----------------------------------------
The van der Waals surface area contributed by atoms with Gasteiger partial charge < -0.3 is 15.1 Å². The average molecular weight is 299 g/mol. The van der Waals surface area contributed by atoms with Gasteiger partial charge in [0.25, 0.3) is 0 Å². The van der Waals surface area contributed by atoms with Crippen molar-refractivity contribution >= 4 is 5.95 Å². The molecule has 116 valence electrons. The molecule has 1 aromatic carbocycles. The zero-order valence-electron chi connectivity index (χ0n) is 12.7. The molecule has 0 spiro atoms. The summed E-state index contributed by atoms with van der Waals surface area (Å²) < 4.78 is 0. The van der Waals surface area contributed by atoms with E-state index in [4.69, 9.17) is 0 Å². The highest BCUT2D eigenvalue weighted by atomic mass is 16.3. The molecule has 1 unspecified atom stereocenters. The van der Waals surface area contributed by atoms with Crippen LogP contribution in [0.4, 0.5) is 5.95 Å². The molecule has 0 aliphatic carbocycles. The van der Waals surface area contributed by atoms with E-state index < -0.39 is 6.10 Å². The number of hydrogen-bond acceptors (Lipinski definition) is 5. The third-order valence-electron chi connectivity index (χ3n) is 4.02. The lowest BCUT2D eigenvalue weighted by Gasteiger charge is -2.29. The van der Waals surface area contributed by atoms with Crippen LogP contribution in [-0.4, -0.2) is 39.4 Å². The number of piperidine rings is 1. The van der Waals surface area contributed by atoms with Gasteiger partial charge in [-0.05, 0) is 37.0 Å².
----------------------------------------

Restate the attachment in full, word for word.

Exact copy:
The van der Waals surface area contributed by atoms with Gasteiger partial charge < -0.3 is 15.1 Å². The average molecular weight is 299 g/mol. The van der Waals surface area contributed by atoms with Gasteiger partial charge in [0.25, 0.3) is 0 Å². The van der Waals surface area contributed by atoms with Crippen molar-refractivity contribution >= 4 is 5.95 Å². The molecule has 116 valence electrons. The molecule has 1 aromatic carbocycles. The zero-order valence-electron chi connectivity index (χ0n) is 12.7. The molecule has 0 spiro atoms. The summed E-state index contributed by atoms with van der Waals surface area (Å²) < 4.78 is 0. The van der Waals surface area contributed by atoms with E-state index in [4.69, 9.17) is 0 Å². The highest BCUT2D eigenvalue weighted by atomic mass is 16.3. The molecule has 1 unspecified atom stereocenters. The van der Waals surface area contributed by atoms with Crippen LogP contribution in [0.4, 0.5) is 5.95 Å². The molecule has 0 aliphatic carbocycles. The van der Waals surface area contributed by atoms with E-state index < -0.39 is 6.10 Å². The number of hydrogen-bond acceptors (Lipinski definition) is 5. The third-order valence-electron chi connectivity index (χ3n) is 4.02. The lowest BCUT2D eigenvalue weighted by Gasteiger charge is -2.29. The van der Waals surface area contributed by atoms with Crippen LogP contribution in [-0.4, -0.2) is 39.4 Å². The number of piperidine rings is 1. The van der Waals surface area contributed by atoms with Gasteiger partial charge in [-0.05, 0) is 37.0 Å².